It's a fact: Eating fiber-rich, 100% whole-grain cereals -- even just a few days a week -- helps you lose weight, research shows. And it dramatically cuts your risk of heart disease. But what to buy in that huge cereal aisle? Instead of giving you a long list of rules about grains and grams, fiber and sugar, yada yada yada, we scrutinized the labels and did some taste testing, so you won't waste time and $$ on things you'll never eat.
Here are RealAge's eight top picks of cold cereals and why they made the cut.
General Mills Fiber One Original. "Tastes way better than it looks." Nutty and delicious eaten right out of the box or with milk. Can be added to muffins, too. No added sugars, either; the mild sweetness comes from aspartame.
Per 1/2-cup serving: 60 calories, 1 gram fat (0 grams saturated), 0 milligrams cholesterol, 105 milligrams sodium, 25 grams carbohydrate, 14 grams fiber, 0 grams sugar, 2 grams protein
Benefit Nutrition Simply Fiber. "Stays crunchy long after other cereals are mush." Add a handful of berries or nuts to kick the salt-free flavor up a notch.
Per 3/4-cup serving: 100 calories, 1 gram fat (0 grams saturated), 0 milligrams cholesterol, 0 milligrams sodium, 31 grams carbohydrate, 14 grams fiber, 0 grams sugars, 4 grams protein
Uncle Sam Original Cereal. "Like raisin bran without the raisins, and it is a great yogurt topping." Red winter what berries are steamed, rolled and toasted and mixed with barley malt and whole flaxseed.
Per 1-cup serving: 190 calories, 5 grams fat (0.5 grams saturated; the rest are heart-healthy omega-3s), 0 milligrams cholesterol, 135 milligrams sodium, 38 grams carbohydrate, 10 grams fiber, 1 gram sugar, 7 grams protein
Post Spoon Size Shredded Wheat 'n Bran. "Even kids love it." The bran makes it crunchier and nuttier than regular shredded wheat.
Per 1 1/4-cup serving: 200 calories, 1 gram fat (0 grams saturated), 0 milligrams cholesterol, 0 milligrams sodium, 49 grams carbohydrate, 8 grams fiber, 1 gram sugar, 6 grams protein
Ezekiel 4:9 Organic Sprouted Grain Cereal. "Hearty, high-protein, and never gets soggy." Not only does this unusual mix of wheat, barley, millet sprouts, and lentils (!) stay crunchy (even after an hour in milk), but it's almost sinfully tasty, too. We love it on yogurt or fruit.
Per 1/2-cup serving: 190 calories, 1 gram fat (0 grams saturated), 0 grams cholesterol, 200 milligrams sodium, 40 grams carbohydrate, 6 grams fiber, 0 grams sugar, 8 grams protein
Post Grape-Nuts. "A classic. People have loved it for years." These crunchy nuggets taste like freeze-dried malted milk. On cold days, add milk and warm in the microwave.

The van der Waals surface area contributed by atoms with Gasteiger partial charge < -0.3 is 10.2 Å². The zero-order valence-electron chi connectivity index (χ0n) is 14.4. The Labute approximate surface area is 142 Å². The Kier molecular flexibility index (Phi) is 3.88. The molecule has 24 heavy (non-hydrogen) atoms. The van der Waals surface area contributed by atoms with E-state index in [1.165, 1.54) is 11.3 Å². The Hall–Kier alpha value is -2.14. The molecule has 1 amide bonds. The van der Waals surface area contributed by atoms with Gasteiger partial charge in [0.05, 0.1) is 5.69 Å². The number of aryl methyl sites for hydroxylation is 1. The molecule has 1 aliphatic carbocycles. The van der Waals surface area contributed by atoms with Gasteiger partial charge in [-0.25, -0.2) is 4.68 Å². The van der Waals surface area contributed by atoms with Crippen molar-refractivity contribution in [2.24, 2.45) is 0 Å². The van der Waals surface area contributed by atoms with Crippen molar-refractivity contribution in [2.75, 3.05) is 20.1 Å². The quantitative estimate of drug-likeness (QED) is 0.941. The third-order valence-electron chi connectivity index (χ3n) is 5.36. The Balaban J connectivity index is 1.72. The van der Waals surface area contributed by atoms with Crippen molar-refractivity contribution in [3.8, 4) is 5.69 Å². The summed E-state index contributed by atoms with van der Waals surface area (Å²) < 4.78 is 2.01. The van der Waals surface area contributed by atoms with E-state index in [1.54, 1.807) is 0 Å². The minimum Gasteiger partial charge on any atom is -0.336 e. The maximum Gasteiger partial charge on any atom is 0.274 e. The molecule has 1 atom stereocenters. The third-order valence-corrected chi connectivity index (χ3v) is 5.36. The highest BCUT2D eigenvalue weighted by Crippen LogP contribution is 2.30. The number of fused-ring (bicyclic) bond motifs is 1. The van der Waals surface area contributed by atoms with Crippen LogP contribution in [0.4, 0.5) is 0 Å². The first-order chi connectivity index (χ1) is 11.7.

Per 1/2-cup serving: 200 calories, 1 gram fat (0 grams saturated), 0 milligrams cholesterol, 290 milligrams sodium, 48 grams carbohydrate, 7 grams fiber, 4 grams sugar, 6 grams protein
Arrowhead Mills Shredded Wheat. Tastes "pure and natural" because it is. Here's the entire ingredients label: Organic whole-grain wheat, natural vitamin E (to preserve freshness).
Per 1-cup serving: 190 calories, 1 gram fat (0 grams saturated), 0 milligrams cholesterol, 5 milligrams sodium, 38 grams carbohydrate, 6 grams fiber, 2 grams sugar, 6 grams protein
Nature's Path Organic Heritage Heirloom Whole Grain Cereal. "Sweetened with a touch of honey and cane juice." Extra rich and hearty, with a terrific mix of heirloom grains, including millet and quinoa. You don't need to add a thing.
Per 3/4-cup serving: 120 calories, 1 gram fat (0 grams saturated), 0 milligrams cholesterol, 130 milligrams sodium, 24 grams carbohydrate, 5 grams fiber, 4 grams sugar, 4 grams protein
All of these cereals -- whether you have them for breakfast or for a snack -- help you hit your whole-grains goal. And they make your waistbands looser.
The Scoop on Oats
Bet you noticed there are no cold oat cereals on the list above. While pour-and-eat oat cereals are very good at lowering unhealthy LDL cholesterol levels and shrinking waistlines -- even better than a low-calorie diet, according to recent research -- most have two nutritional strikes against them: They're high in sugar and low in fiber, says Elizabeth Somer, RD, author of Eat Your Way to Happiness. Here's an easy, delicious solution: Since it's the soluble fiber in oats that works such magic on your cholesterol level, just top your whole-grain cereal with raspberries or blackberries (as long as they're not too ripe). Both are super-rich in pectin, a soluble fiber.
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